At the Traders meeting in Ashbourne the feeling was that the market should stay in the same location but that the solution was to attract greater stall ocupancy and footfall. Whe trading is quiet some traders spread out over other stalls to try and make the market look fuller and more attractive. On a Thursday typically 16 of the 30 stalls are occupied and on Saturday 23 out of 55 stalls are occupied. The cost of setting up the Thursday market annually is £11,854 and the Saturday market is £14,666. The full cost of setting up the two markets including repairs is £28,273. The full cost of running the market (presumably including cleaning and management) is £76,094 while the rent is £41,000 and £940 from stallholder parking. This means the market loses £34,154 each year and the report estimates that a further £23,960 could be made from parking over the two days. In total the cost of the Ashbourne market is £58,114 allowing for this.

Overall the DDDC has a budget of only £1,891 for marketing all of the markets in the current year The objective of the report was to try and find out how the markets overall could save 20% in costs due to the current budget.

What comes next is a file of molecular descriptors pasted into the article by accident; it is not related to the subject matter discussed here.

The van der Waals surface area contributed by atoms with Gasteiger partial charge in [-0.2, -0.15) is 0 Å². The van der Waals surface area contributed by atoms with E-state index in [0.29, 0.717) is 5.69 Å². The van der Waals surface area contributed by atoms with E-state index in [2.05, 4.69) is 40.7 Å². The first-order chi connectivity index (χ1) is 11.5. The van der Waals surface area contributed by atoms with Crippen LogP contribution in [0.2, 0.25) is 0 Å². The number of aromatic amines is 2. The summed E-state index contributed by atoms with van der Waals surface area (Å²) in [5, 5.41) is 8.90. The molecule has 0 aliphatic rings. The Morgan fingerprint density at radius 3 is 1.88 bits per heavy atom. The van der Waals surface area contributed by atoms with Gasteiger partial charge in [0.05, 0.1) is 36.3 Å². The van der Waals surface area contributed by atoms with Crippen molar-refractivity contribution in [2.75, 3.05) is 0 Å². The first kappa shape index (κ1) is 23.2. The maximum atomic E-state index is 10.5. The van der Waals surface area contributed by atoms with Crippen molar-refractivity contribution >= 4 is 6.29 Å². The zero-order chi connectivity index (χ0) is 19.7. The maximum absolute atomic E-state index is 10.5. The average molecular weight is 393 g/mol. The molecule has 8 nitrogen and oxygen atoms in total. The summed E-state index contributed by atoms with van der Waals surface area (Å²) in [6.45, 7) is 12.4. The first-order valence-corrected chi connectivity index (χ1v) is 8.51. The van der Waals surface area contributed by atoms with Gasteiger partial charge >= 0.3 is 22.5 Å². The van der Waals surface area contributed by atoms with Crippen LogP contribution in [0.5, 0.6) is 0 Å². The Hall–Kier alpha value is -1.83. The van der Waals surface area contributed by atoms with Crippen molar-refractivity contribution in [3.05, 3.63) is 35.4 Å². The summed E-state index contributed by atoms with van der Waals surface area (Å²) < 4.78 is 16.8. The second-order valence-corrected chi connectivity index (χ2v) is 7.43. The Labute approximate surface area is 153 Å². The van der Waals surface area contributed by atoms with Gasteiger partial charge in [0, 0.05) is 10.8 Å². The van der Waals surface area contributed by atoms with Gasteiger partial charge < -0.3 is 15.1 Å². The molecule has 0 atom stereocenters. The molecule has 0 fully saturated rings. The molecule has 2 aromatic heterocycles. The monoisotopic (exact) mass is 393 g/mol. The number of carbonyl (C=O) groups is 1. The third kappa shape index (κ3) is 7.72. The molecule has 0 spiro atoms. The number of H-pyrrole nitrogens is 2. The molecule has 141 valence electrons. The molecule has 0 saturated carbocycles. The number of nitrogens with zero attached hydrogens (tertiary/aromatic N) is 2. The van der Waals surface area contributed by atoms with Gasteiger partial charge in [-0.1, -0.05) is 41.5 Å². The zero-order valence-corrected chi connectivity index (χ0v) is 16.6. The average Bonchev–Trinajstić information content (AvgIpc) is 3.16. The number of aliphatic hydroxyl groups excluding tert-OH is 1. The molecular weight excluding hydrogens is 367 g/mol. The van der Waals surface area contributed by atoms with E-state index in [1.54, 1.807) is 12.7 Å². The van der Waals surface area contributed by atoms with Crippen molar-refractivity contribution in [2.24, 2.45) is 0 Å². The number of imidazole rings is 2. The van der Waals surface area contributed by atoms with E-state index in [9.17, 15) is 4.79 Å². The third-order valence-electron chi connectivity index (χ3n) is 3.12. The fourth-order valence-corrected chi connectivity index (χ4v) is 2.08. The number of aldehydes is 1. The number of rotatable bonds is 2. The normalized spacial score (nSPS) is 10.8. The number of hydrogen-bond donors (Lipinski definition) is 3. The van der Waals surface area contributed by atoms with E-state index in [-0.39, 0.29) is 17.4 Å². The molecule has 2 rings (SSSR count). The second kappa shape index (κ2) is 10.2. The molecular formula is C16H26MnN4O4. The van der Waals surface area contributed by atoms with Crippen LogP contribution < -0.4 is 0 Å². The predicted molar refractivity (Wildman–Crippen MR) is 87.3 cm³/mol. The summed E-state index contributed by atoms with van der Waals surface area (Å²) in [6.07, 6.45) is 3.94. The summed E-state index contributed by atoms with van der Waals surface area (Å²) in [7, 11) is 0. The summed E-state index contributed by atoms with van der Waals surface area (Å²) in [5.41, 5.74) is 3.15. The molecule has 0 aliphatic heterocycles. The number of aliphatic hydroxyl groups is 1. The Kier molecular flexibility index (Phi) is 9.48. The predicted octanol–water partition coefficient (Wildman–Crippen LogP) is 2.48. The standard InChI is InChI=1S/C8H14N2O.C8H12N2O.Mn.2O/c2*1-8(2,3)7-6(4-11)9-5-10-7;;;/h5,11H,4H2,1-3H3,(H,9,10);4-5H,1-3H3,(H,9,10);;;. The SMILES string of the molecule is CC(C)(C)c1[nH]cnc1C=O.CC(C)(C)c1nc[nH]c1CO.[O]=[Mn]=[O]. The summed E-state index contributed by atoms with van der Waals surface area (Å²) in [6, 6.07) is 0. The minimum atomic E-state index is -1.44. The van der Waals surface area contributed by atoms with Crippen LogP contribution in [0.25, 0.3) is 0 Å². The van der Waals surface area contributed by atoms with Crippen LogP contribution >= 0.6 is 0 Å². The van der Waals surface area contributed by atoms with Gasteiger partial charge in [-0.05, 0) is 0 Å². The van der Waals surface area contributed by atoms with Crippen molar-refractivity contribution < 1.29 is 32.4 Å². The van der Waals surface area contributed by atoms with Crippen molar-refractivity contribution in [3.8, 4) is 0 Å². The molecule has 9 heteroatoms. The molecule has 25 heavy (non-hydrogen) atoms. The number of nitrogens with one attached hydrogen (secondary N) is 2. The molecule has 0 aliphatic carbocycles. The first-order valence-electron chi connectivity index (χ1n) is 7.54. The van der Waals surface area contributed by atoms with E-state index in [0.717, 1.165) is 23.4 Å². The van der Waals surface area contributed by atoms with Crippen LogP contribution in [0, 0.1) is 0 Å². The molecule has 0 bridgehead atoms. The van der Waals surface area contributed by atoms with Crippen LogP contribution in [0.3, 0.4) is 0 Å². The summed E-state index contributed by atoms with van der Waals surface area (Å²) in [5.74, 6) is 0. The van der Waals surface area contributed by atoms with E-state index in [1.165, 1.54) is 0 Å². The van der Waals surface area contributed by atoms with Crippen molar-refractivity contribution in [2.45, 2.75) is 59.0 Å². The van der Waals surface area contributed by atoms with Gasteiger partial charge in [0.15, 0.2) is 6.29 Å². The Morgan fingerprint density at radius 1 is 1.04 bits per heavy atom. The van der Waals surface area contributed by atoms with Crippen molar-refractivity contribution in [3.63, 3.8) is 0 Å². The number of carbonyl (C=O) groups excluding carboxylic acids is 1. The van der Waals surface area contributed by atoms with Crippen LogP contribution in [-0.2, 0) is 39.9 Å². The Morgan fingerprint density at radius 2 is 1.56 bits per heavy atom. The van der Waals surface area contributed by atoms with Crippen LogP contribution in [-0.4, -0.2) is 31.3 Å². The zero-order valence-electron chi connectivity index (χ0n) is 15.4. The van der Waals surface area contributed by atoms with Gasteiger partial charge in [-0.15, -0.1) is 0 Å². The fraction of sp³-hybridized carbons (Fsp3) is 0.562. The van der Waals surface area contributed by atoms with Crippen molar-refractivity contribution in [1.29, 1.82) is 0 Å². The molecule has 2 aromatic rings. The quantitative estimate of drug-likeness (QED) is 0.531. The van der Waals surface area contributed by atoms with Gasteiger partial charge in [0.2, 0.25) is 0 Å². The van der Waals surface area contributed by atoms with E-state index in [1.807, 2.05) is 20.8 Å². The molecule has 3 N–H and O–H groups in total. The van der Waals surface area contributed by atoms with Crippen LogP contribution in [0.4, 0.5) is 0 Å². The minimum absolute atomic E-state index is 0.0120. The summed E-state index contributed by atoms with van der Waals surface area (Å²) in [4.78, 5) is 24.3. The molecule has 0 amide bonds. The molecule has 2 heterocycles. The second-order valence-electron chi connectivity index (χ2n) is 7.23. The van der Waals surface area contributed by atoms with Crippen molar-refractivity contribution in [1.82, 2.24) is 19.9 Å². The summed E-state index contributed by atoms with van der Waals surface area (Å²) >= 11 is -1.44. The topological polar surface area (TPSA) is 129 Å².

There we have it. It boils down to the current cuts and the pressure for all parts of the Government to reduce spending or generate more revenue. What Ashbourne needs to show is how they can bear their part of the burden (I see no reason why they should have to carry it for the other towns). 20% cost reduction means £15,250. So either the cost has to be reduced (and this includes management and cleaning) or the overall revenue increased by at least that amount (through rents, additional stallholders, or parking)? There is no marketing budget to speak of that is going to come from the Council. There’s the problem.

The report is the draft version which was sufficient to get the proposal to the next stage. It concludes that Ashbourne Thursday market should close to defray some cost and that Ashbourne customers should go to either Wirksworth or wait until Saturday.

That’s enough for now…

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About justaukcook

/kʊk/ Not a chef, not an epicure, not a foodie. Just one who likes to prepare food – What really happens in the kitchen and on the high street is what I write about. Follow me on Twitter @Justaukcook and on https://www.facebook.com/justaukcook